The American jazz singer was not just a fabulously talented musician, but a true inspiration to boot...
In 1964, the African American singer Nina Simone openly expressed her feelings about the racial injustice in her country for the first time when she performed a new song, Mississippi Goddam, at Carnegie Hall.
The protest song was Simone’s reaction to the recent assassination of Civil Rights activist Medgar Evers in Mississippi, and the bombing of a church in Alabama, where four children were killed.
Simone herself had experienced the reality of racial injustice from a young age. She had been rejected by the prestigious Curtis Institute of Music as a teenager, despite a well-received audition, simply because of the colour of her skin.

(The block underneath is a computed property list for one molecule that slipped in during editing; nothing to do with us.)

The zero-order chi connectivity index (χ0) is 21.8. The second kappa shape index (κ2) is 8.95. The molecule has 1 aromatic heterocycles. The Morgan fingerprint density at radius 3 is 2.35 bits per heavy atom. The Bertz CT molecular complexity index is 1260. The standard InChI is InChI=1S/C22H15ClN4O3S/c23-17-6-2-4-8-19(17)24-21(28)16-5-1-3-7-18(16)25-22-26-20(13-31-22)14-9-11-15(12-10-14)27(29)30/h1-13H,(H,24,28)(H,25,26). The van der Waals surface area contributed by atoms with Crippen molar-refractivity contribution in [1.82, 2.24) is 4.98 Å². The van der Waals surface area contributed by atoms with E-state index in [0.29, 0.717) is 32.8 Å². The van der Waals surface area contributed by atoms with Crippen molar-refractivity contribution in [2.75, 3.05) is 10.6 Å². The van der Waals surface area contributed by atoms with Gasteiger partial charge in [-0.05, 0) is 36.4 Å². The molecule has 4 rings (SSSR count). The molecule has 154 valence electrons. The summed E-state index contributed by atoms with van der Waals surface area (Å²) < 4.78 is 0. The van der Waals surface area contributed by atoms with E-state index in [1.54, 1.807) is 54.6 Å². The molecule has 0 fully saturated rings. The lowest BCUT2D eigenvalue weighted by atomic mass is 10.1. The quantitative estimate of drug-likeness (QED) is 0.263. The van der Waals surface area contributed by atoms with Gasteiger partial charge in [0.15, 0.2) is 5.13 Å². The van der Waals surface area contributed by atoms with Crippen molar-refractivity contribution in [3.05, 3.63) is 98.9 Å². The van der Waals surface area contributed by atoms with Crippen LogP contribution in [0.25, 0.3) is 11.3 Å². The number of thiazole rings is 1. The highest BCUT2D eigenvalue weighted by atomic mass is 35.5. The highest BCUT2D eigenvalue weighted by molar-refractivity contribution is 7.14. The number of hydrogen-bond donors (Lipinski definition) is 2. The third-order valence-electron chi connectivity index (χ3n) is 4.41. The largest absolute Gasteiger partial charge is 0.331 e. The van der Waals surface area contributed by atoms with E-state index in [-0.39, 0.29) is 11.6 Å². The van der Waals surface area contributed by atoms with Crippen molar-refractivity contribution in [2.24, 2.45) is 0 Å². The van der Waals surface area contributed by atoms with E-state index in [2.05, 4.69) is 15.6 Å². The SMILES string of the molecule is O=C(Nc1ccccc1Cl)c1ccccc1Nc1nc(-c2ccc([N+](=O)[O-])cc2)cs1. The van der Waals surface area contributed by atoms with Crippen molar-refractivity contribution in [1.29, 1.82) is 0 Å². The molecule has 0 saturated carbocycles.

This protest song and others that she wrote at the time became central to the Civil Rights movement, and Mississippi Goddam became an anthem for those seeking equality in the US. It was even banned in several Southern states.
The song initially sounds like a show tune, but quickly makes its political message clear with the line, ‘You don’t have to live next to me, just give me my equality!’
Watch Simone’s amazing performance, and prepared to be inspired by her courage and determination for justice.
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